It comes as the highest-level US visit to Ukraine was made yesterday since the start of Russia’s invasion with Secretary of State Antony Blinken and Defense Secretary Lloyd Austin visiting Kyiv for a meeting with President Volodymyr Zelensky. They pledged US$713 million in military aid, taking America’s support for Ukraine’s fight to almost $3 billion. The US is also keen to reopen its embassy in Kyiv ASAP. The visit was kept under wraps until the senior Biden administration figures had left the country and arrived safely in Poland – it was all a bit awkward because Zelensky had told local journalists about the visit on Sunday. Also challenged on the expectations front is Russia – it’s yet to achieve a significant breakthrough in its offensive in eastern Ukraine. According to the UK’s Ministry of Defence, Ukrainian troops holed up in a steel plant in Mariupol are fighting on, and that’s stopping Russian forces from being added to the offensive elsewhere in the Donbas region.

World News

Macron vows to unite France

French President Emmanuel Macron has become the 2nd leader this century to be returned for a second 5-year term with a win in Sunday’s run-off election. Macron won 58% of the vote – more than had been anticipated – compared to 42% for far-right candidate Marine Le Pen. The poll was a repeat of the last election, but with a reduced margin for Macron who scored 66% of the vote in 2017. The 44yo leader told supporters at the foot of the Eiffel Tower that he’d be a “president for all” and said “an answer must be found to the anger and disagreements that led many of our compatriots to vote for the extreme right.” Concerns about cost of living pressures and immigration are seen to be behind support for Le Pen. Despite the loss, 53yo Le Pen said more support for her policies amounted to a victory of sorts. Still, thousands of voters were impressed – turnout was 72%, which is the lowest for a presidential run-off since 1969.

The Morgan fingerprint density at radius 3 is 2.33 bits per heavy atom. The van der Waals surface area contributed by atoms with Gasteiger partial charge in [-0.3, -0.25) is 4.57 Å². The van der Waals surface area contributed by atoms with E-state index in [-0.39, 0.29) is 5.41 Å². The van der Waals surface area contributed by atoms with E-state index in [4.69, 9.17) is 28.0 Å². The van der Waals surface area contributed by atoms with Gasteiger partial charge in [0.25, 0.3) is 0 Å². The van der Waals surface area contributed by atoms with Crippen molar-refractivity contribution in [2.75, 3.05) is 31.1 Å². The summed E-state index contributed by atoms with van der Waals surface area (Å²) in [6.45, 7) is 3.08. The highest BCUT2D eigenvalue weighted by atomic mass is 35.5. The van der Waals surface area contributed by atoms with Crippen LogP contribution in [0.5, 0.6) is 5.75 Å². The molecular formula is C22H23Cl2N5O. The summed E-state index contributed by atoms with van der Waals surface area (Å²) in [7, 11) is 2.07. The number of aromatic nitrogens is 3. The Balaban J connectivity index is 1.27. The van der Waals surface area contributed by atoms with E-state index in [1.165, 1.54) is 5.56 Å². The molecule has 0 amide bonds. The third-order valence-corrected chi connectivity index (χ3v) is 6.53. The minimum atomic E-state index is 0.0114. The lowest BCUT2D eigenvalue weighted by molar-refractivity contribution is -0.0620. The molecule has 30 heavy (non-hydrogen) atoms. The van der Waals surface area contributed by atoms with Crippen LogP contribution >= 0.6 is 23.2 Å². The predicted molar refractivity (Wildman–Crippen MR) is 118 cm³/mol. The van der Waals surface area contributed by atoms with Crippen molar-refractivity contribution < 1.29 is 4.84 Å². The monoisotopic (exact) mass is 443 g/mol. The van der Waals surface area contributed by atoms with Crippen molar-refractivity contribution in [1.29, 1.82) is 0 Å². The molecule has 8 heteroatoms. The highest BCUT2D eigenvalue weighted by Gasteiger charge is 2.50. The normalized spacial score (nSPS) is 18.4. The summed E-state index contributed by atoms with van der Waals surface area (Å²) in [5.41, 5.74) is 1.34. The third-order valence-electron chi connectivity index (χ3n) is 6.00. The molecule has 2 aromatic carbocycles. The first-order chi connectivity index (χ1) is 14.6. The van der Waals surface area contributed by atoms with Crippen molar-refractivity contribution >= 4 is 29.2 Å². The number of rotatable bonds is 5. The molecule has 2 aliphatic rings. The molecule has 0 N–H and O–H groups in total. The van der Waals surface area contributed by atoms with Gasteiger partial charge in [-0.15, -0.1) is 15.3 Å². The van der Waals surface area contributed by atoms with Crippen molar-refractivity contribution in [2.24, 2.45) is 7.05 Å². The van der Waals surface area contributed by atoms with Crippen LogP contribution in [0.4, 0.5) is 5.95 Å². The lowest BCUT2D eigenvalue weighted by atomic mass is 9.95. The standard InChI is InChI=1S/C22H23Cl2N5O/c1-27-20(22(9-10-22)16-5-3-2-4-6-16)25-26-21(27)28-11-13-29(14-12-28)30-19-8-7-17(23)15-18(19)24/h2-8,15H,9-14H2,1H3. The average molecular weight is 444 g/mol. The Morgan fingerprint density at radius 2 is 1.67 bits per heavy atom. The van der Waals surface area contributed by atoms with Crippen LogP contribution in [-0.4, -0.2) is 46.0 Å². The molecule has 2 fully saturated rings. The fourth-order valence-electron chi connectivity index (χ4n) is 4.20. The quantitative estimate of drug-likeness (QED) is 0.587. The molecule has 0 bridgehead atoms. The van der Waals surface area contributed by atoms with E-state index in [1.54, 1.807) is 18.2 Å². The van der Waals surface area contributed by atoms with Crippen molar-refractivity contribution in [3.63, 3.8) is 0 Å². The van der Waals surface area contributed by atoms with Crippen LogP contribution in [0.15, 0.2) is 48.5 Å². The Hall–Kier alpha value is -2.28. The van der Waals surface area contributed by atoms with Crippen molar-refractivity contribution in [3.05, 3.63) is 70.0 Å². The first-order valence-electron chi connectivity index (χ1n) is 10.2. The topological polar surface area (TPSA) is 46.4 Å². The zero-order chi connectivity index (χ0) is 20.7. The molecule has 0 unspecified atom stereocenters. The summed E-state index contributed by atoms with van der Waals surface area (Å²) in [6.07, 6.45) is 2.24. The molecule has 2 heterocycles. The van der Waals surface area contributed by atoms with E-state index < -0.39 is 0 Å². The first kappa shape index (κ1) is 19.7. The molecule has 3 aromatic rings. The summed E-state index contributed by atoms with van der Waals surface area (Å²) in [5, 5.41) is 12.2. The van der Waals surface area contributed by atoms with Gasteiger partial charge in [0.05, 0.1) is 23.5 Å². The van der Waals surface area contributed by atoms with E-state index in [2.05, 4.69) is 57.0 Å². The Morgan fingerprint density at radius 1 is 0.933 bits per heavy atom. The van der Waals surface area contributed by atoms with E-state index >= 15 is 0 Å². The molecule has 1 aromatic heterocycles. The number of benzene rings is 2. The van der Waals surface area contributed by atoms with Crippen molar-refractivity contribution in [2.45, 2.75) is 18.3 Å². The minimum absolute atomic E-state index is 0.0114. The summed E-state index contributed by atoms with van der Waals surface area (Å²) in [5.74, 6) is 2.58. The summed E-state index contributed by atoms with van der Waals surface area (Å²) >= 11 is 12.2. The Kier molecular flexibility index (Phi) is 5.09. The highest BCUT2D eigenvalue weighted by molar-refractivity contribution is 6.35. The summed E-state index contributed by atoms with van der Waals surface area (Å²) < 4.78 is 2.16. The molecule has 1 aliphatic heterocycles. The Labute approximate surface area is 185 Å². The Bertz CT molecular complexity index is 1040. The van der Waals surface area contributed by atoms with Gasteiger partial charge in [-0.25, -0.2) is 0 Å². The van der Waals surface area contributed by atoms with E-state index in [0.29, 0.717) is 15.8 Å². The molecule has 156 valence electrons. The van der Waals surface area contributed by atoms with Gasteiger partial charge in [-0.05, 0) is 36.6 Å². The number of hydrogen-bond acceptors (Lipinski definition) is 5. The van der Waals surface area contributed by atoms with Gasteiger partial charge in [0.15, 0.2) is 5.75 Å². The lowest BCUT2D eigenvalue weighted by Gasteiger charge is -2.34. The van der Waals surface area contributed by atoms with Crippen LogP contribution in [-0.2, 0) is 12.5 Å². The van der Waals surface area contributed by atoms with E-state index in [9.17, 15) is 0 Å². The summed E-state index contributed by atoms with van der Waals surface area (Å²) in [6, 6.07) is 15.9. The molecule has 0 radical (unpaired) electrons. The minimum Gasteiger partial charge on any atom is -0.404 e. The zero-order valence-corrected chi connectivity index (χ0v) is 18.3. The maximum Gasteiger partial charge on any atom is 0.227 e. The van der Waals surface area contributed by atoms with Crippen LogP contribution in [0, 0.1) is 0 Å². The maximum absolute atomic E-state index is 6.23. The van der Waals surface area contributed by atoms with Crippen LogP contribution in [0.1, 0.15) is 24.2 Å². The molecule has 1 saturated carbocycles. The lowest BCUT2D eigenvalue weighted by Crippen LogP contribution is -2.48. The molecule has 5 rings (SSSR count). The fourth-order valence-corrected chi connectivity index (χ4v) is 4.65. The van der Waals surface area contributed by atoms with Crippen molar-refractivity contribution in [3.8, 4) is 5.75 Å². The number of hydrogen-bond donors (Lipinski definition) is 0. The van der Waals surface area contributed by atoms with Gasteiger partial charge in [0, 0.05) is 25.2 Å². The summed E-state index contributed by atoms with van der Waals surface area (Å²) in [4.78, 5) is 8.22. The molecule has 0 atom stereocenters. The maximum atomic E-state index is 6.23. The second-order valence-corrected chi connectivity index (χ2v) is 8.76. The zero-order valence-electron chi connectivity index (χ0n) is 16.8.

World News

Musk’s acquisition of Twitter is close

Speculation is rife that Twitter is close to selling to the world’s richest man, Elon Musk. The board of the social media company met yesterday to discuss his US$46.5 billion takeover offer, and reports this morning say an announcement is imminent. Negotiations became more serious after Musk lodged documents with America’s corporate regulators last week that outlined a plan to finance the deal with a mixture of his own assets and the backing of banking giant Morgan Stanley and other firms. Analysts say the formal disclosure of the financing has put pressure on Twitter’s board to take the offer seriously. The billionaire, who has ridden the wealth rocket via Tesla and Space X, has said that he wants to take Twitter off the stock exchange to remove shareholder pressure and allow users to speak more freely on the platform. Stay tuned…

Business & Finance Technology

Return of the ANZAC crowds